Scholarships for 150 Girls: You can Help.

Okay, this is a bit complicated. I would like to get pledges for donations for a school here in Kenya that would be a great benefit to students from NRT schools. $125 can secure a spot in a high quality school for a poor girl for a year. $500 can ensure her secondary education. Random-control test based research shows that education is the most effective way to raise individuals and whole families out of poverty. In developing countries, every year of education makes a real difference to income.

Let me tell you about the school first.

Daraja Academy is a girl’s secondary boarding school that specializes in preparing women to be leaders. They focus their recruiting on Kenyan girls who perform well in primary school who are extremely poor yet demonstrate leadership potential. It is located in Northern Kenya between Nanyuki and Doldol, just outside our Naibunga Conservancy.

They have an excellent reputation. I believe that 82% of their 2014 graduates qualified for university and 100% are doing some sort of post-secondary education. That puts them among the best secondary schools in Kenya. The only cost to the girls’ families is for transportation fees (about $50 per year). All other necessities, medical care, uniforms, education fees, and school materials are provided. I met several of the teachers and their dedication and ability are impressive.

Could one of these girls in Biliqo Bulesa Primary go to Daraja Academy?

Could one of these girls in Biliqo Bulesa Primary go to Daraja Academy?

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A Butterfly in the Palm of Your Hand

I could tell Sori was getting restless. Sori is the field manager for NRT Trading’s BeadWORKS business. She’d been sitting on an unyielding wooden bench for nearly three hours surrounded by 21 somber Samburu women dressed in their best go-to-meeting finery; layers of colorful, flowing kanga and head-to-toe beads. Sori, in her modest, black, floor-length Muslim dress and bright orange head scarf, was a gold crested raven among butterflies.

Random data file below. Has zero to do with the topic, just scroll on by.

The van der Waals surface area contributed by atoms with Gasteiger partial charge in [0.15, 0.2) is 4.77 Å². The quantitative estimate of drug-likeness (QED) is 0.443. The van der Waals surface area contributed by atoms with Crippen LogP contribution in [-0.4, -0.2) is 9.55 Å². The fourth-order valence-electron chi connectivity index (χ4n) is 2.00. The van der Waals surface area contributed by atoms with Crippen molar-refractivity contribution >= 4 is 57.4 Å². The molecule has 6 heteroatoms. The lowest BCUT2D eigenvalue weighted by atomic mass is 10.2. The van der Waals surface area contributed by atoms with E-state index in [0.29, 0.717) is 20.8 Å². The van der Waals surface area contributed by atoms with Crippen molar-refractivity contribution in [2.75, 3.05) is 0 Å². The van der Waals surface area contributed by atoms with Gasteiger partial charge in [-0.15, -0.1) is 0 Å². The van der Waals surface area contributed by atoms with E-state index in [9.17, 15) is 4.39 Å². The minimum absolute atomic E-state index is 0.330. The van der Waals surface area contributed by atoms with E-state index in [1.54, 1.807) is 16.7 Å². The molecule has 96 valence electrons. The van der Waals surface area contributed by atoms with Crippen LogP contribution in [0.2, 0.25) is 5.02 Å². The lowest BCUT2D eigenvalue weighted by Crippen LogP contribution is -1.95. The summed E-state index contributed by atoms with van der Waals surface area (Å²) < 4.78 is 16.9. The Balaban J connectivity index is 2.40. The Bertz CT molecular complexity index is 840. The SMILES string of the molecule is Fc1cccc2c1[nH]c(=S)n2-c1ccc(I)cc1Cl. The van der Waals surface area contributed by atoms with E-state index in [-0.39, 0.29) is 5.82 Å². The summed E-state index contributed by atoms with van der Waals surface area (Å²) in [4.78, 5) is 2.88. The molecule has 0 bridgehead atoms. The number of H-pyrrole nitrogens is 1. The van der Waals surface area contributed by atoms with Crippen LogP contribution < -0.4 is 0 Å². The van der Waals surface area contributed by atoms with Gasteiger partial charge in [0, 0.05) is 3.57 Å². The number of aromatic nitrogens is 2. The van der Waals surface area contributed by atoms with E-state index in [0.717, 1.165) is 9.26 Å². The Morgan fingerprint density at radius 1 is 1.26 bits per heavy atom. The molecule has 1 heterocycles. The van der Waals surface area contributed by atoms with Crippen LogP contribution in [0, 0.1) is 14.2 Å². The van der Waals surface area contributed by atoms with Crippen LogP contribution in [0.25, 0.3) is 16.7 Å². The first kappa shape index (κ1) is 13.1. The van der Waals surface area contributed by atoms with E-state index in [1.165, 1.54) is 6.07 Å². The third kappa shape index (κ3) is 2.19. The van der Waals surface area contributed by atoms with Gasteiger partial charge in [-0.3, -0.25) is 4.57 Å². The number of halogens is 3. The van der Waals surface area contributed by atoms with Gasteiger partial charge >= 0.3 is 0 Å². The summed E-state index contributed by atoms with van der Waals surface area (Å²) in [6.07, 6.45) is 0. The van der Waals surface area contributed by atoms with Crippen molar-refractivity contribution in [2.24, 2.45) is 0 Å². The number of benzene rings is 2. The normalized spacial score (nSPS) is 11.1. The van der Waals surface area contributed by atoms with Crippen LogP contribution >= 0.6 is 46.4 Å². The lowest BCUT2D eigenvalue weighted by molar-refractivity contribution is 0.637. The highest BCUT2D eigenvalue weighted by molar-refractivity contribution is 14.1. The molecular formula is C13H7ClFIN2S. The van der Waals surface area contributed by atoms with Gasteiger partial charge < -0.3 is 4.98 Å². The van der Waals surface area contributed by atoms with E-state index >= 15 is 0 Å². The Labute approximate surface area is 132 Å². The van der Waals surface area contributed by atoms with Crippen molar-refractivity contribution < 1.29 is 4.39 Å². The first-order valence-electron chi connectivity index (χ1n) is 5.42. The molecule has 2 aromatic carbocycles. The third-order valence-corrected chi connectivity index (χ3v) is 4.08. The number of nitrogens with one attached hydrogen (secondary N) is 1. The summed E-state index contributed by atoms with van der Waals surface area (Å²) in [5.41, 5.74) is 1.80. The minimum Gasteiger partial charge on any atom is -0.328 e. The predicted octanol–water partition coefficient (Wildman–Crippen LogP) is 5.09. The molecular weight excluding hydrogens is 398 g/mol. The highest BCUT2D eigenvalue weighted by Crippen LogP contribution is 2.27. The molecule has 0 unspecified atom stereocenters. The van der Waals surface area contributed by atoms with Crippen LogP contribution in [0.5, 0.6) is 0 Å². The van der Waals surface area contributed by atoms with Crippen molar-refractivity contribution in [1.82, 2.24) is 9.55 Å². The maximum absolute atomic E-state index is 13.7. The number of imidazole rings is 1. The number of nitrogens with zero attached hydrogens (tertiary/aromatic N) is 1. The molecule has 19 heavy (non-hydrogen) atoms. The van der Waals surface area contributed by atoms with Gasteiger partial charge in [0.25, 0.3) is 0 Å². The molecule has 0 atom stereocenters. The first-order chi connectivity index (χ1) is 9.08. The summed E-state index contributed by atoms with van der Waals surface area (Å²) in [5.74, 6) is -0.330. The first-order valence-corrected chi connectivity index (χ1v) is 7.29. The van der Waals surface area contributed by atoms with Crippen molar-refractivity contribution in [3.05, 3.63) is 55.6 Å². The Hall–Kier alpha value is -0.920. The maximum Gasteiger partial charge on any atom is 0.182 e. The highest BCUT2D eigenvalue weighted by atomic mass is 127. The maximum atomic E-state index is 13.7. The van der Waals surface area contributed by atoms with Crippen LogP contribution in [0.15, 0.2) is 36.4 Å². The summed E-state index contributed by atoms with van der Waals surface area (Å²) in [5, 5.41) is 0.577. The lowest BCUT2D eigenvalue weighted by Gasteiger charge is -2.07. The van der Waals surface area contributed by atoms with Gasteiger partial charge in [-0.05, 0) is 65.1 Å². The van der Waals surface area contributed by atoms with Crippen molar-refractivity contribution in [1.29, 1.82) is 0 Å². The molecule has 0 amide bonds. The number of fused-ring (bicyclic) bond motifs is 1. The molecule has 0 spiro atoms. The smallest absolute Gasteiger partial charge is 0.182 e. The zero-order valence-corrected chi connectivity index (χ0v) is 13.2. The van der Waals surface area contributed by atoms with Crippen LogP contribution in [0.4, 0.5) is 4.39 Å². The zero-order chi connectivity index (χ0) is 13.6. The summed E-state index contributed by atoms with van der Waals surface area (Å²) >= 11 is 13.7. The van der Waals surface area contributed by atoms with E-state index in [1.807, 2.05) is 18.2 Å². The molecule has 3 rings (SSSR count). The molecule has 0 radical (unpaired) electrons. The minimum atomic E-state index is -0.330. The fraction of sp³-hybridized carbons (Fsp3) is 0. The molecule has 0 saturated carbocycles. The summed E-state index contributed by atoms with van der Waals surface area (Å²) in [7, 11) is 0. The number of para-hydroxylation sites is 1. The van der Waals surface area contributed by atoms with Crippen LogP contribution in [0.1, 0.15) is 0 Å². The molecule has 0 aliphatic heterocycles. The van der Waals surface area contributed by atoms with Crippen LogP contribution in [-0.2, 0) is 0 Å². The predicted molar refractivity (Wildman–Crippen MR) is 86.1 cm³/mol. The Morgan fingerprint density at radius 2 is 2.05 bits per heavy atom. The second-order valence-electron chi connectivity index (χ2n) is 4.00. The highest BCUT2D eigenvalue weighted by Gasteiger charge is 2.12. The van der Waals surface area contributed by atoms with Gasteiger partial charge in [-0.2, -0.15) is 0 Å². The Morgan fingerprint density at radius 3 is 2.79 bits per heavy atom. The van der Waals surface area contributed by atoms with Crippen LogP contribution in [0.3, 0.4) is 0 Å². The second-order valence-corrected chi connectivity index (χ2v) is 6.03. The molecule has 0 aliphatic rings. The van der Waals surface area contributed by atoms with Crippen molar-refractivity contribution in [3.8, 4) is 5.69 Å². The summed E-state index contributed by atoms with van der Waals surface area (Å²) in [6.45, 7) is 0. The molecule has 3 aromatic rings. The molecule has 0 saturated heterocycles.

The 21 women were an unofficial delegation from the Kalama Conservancy. They’d arrived unannounced slightly after 11 am and asked to talk to the NRT leaders. For some of them, Lewa was the farthest they had ever been from home. The women were nervous. They wanted to discuss Kalama’s recent suspension from NRT and its impact on their ability to earn a living. Kalama’s problems were not their fault, they insisted. They were just women who wanted to use their hands to make beautiful things to earn money to send their children to school and to pay for food. They should not be punished for the wrong doings and corruption of 5 male members of the Kalama Board.

The Kalama delegation

The Kalama delegation


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Sounds in the night

We are worried about Bill. A buffalo was killed on the hill in front of Anna’s house, our guest house, last night. We can’t go down there to investigate because buffalo take several days for predators to consume. There are likely lions nearby sleeping off their meal in the tall grass under a tree, passing time until they return for second helpings.

Bill.  If he is gone, we will miss him.

Bill. If he is gone, we will miss him.


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Not in Africa

Norma Jeanne Dougherty, nee Norma Jeanne Baker, later to become Marilyn Monroe, lived there for several years.

It was there that Winston Churchill, Teddy Roosevelt, Cecil B. DeMille, Charlie Chaplain, and Bing Crosby were all members of the Tuna Cub. The oldest fishing club in the USA.

The Chicago Cubs held spring training there for 30 years.

Zane Grey built a house and lived there.

Ronald Reagan, then an announcer for the Cubs, went to spring training there one year and took some time off to audition in nearby Los Angeles. The rest is history.

Natalie Woods drowned there while vacationing with her husband, Robert Wagoner, and friend, Christopher Walken.

In January, John and Anne Knapp vacationed there and took a twelve mile walk from the airfield back to Avalon.

We approach the island.

We approach the island.


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My Father’s Office

Not long ago, my brother Alan and I went to my father’s office at UCLA to decide if a Danish sofa that had been there since 1970 was worth saving and to see how much stuff still needed to be cleared out. After 60 years UCLA finally wanted the office back and Dad, who has late-stage Parkinson’s disease, isn’t using it any more. The office was pretty empty. UCLA Archives had hung notes on a shelf and a drawer saying their review was complete. Whatever remained could be tossed. The bottom shelf of one bookcase was packed with decaying binders of Dad’s lecture notes and class material. Other shelves held stacks of manuscript reprints and folders full of mathematical musings. My father’s distinctive writing – confident, slightly slanted script and equations written in bold, black fountain pen – was evident everywhere.

The blackboard in my father's office.

The blackboard in my father’s office.